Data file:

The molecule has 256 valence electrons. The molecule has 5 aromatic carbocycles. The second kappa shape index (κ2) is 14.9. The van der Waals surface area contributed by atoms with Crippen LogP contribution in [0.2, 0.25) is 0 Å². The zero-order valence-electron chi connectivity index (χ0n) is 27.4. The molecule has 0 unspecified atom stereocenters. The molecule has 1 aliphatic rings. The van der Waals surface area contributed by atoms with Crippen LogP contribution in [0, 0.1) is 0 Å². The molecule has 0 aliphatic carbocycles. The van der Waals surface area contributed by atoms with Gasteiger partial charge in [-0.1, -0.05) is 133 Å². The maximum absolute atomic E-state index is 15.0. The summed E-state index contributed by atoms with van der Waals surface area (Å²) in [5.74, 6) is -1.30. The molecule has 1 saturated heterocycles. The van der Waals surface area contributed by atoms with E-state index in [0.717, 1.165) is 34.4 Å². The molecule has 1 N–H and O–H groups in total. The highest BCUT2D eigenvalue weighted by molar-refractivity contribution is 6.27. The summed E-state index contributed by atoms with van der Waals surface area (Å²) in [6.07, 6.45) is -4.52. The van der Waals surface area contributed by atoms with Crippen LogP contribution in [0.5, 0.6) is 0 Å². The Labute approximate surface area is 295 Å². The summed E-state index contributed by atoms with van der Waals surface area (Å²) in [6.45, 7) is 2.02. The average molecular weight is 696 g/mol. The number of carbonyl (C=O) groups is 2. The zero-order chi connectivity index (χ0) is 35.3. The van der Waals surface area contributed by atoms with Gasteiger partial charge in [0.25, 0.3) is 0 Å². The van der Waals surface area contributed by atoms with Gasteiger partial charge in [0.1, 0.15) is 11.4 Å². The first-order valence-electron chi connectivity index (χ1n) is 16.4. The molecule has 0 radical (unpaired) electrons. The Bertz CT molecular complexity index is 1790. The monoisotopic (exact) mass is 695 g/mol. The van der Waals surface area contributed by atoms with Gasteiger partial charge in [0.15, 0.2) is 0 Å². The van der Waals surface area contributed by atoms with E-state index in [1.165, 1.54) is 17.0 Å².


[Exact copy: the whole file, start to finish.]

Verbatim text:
The molecule has 256 valence electrons. The molecule has 5 aromatic carbocycles. The second kappa shape index (κ2) is 14.9. The van der Waals surface area contributed by atoms with Crippen LogP contribution in [0.2, 0.25) is 0 Å². The zero-order valence-electron chi connectivity index (χ0n) is 27.4. The molecule has 0 unspecified atom stereocenters. The molecule has 1 aliphatic rings. The van der Waals surface area contributed by atoms with Crippen LogP contribution in [0, 0.1) is 0 Å². The molecule has 0 aliphatic carbocycles. The van der Waals surface area contributed by atoms with Gasteiger partial charge in [-0.1, -0.05) is 133 Å². The maximum absolute atomic E-state index is 15.0. The summed E-state index contributed by atoms with van der Waals surface area (Å²) in [5.74, 6) is -1.30. The molecule has 1 saturated heterocycles. The van der Waals surface area contributed by atoms with E-state index in [0.717, 1.165) is 34.4 Å². The molecule has 1 N–H and O–H groups in total. The highest BCUT2D eigenvalue weighted by molar-refractivity contribution is 6.27. The summed E-state index contributed by atoms with van der Waals surface area (Å²) in [6.07, 6.45) is -4.52. The van der Waals surface area contributed by atoms with Crippen LogP contribution in [0.5, 0.6) is 0 Å². The Labute approximate surface area is 295 Å². The summed E-state index contributed by atoms with van der Waals surface area (Å²) in [6.45, 7) is 2.02. The average molecular weight is 696 g/mol. The number of carbonyl (C=O) groups is 2. The zero-order chi connectivity index (χ0) is 35.3. The van der Waals surface area contributed by atoms with Gasteiger partial charge in [0.25, 0.3) is 0 Å². The van der Waals surface area contributed by atoms with Gasteiger partial charge in [0.1, 0.15) is 11.4 Å². The first-order valence-electron chi connectivity index (χ1n) is 16.4. The molecule has 0 radical (unpaired) electrons. The Bertz CT molecular complexity index is 1790. The monoisotopic (exact) mass is 695 g/mol. The van der Waals surface area contributed by atoms with Gasteiger partial charge in [0.15, 0.2) is 0 Å². The van der Waals surface area contributed by atoms with E-state index in [1.165, 1.54) is 17.0 Å².